The scene looked like a cross between Diagon Alley, Chalmun’s Cantina, Mardi Gras and … please feel free to add any zoned-out alternate reality of your choice.Giggling Japanese school girls and flouncy Lolita dolls mixed it up with jesters, superheroes, warriors, courtiers, cartoon characters and a motley assortment of creatures of indeterminate guise at Animazement, Raleigh’s annual anime convention.
The three-day festival of video screenings, panel discussions, classes, galleries and after-hours raves culminated Sunday in a spontaneous burst of outdoor dancing and until-next-year hugs at the Raleigh Convention Center.
This annual springtime exhibit of fluorescent hair, body armor and fishnet stockings never fails to turn heads and bring a blush or three. This downtown business venue is more accustomed to association meetings, home-show expos and other such quotidian proceedings.
Anime is a case of life imitating art. It’s a stylized form of Japanese animation marked by exaggerated conventions that have jumped off the screen and taken on a life of their own as a hobby, a lifestyle, an obsession and a cult. More than a half-century old, anime examples include Speed Racer, Kimba the White Lion, Pokémon and Dragon Ball Z.
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Tenfold growth in 15 years
The Raleigh festival goes back to 1998, when about 700 revelers turned out. This year’s event attracted more than 7,500 merrymakers and set an attendance record. The impresario of this modern masquerade ball and off-season Halloween party is one Bob Dockery, an ordained Southern Baptist minister at the Mount Zion Baptist Church in Pamplico, S.C.
Dockery sets out to make Animazement a family-friendly event, in contrast to the debauched reputations of some anime shows. Animazement rules prohibit any clothing more revealing than a bathing suit. Dockery’s effort, at least on Sunday morning at the Raleigh Convention Center, is validated by the presence of infants, children, preteens and the occasional retiree donning furry ears, lacy wings and floor-length gowns.
Still, parents take precautions and escort minors to make sure things don’t get out of hand. Jantzen and Regina Carlton, a Mebane couple, chaperoned 11 kids aged 12 to 18. The Carltons said the exotic character get-ups become alter-egos for the youngsters.
“It’s like a fantasy,” Regina Carlton said. “It’s a big playground.”
“It’s such a rich culture,” said Joshua Taylor Sullivan, their 18-year-old son.
Some – no, let’s make that many – attend multiple anime conventions a year, all over the country, and have been doing so for years.
‘This is my genre’
You will ask: Why?
The best answer may be: Why not?
Several said they’re into “cosplay,” a form of elaborate role-playing in the costume of a fictional character from comic books, manga or anime.
Ben Curtis, in his fourth year on the anime social circuit, attends 15 conventions a year. Here, the 21-year-old business and marketing major from Jacksonville, Ala., dressed up as Goku, the hero of Dragon Ball Z.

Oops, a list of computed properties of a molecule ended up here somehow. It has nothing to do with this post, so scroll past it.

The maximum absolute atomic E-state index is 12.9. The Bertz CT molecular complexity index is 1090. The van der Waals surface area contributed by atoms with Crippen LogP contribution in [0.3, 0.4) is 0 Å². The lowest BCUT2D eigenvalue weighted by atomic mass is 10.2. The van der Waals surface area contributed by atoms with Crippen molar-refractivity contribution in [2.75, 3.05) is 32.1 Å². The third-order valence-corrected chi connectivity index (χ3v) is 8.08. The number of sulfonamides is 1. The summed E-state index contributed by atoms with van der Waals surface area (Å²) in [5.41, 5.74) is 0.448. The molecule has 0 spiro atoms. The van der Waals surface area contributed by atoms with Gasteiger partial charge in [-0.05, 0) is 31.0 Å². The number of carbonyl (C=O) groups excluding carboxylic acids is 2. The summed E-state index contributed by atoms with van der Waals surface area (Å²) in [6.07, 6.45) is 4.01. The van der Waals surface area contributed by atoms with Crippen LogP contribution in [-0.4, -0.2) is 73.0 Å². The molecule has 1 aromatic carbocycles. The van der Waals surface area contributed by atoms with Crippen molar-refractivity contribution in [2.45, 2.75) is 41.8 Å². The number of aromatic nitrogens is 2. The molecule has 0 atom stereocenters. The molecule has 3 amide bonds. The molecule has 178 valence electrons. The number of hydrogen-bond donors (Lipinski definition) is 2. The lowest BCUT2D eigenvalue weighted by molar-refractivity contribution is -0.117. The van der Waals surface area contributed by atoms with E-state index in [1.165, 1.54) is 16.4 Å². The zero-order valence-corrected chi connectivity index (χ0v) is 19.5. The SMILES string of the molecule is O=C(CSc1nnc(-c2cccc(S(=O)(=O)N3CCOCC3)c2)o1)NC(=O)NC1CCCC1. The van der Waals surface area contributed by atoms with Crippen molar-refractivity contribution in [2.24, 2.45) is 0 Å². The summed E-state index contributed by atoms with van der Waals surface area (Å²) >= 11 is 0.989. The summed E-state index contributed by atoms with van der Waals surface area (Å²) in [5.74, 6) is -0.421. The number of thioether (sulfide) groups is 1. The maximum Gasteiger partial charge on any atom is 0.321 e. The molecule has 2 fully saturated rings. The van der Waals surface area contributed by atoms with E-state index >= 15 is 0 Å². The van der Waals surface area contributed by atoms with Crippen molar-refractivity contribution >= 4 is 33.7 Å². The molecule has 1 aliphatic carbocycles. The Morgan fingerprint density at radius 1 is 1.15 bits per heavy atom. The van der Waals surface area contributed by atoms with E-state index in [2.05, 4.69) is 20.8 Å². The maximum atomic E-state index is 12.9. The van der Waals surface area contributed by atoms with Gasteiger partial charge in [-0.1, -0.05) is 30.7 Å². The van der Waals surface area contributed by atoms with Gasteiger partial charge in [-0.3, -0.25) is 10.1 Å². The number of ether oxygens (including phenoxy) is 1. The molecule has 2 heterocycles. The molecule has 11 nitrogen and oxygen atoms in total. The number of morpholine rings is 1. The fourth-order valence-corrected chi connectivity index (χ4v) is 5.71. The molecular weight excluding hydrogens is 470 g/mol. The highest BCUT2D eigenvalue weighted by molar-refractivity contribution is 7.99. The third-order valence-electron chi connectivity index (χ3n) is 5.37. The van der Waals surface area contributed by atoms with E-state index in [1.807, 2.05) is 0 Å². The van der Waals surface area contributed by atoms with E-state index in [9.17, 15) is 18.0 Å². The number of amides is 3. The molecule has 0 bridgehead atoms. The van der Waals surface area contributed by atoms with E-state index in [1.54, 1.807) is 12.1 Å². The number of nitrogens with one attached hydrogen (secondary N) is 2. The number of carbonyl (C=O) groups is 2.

“Some people are into NASCAR, some like football,” Curtis said. “This is my genre.”
As it happens, Curtis is just one of several Goku characters here, donning what appear to be safety-orange surgeon scrubs and a Rastafarian wig that came out of the permanent-press cycle.
The characters in the most elaborate costumes constantly preen for the cameras of fellow anime fans, who compliment them on their craftsmanship and creativity.
The crush of costumes forms a nonstop swirling phantasmagoria of ruffles, lace, elf ears, masks, capes, hair bows, wimples, furry tails, pinafores, not to mention accoutrements such as tridents, swords and the occasional whip. Connoisseurs of footwear will find plenty to admire, from clunky waffle stompers to dangerously high heels.
Dreaming in steampunk
Several say their specialty is steampunk, the pre-industrial sci-fi genre suggestive of the Victorian era.
Nathan Love, a 25-year-old grad student at Appalachian State and instrument repairman, made up his own character using an old drape for a tunic and spare instrument parts for street cred. His musket, which shoots imaginary balls from a trombone muzzle, is called a “trombusket.” His jetpack is an old French horn, and his gauntlet is arrayed with old trumpet valves.
“A lot of people come to be with kindred spirits,” said Love, who expects to attend 10 anime conventions this year. “It’s a nice break from – I don’t want to say reality – but the normal.”
Another Steampunk aficionado is Taylor Filkins, a 20-year-old hair salon receptionist from Mooresville.
She’s convincingly attired as a Victorian saloon girl, complete with a genuine corset of spiral steel boning that took her a mere 10 minutes to lace up.
What does she like about the anime scene?
“The feel of it,” she said. “Everyone is so friendly and so accepting.
“It’s like being with a family that’s thousands of people large.”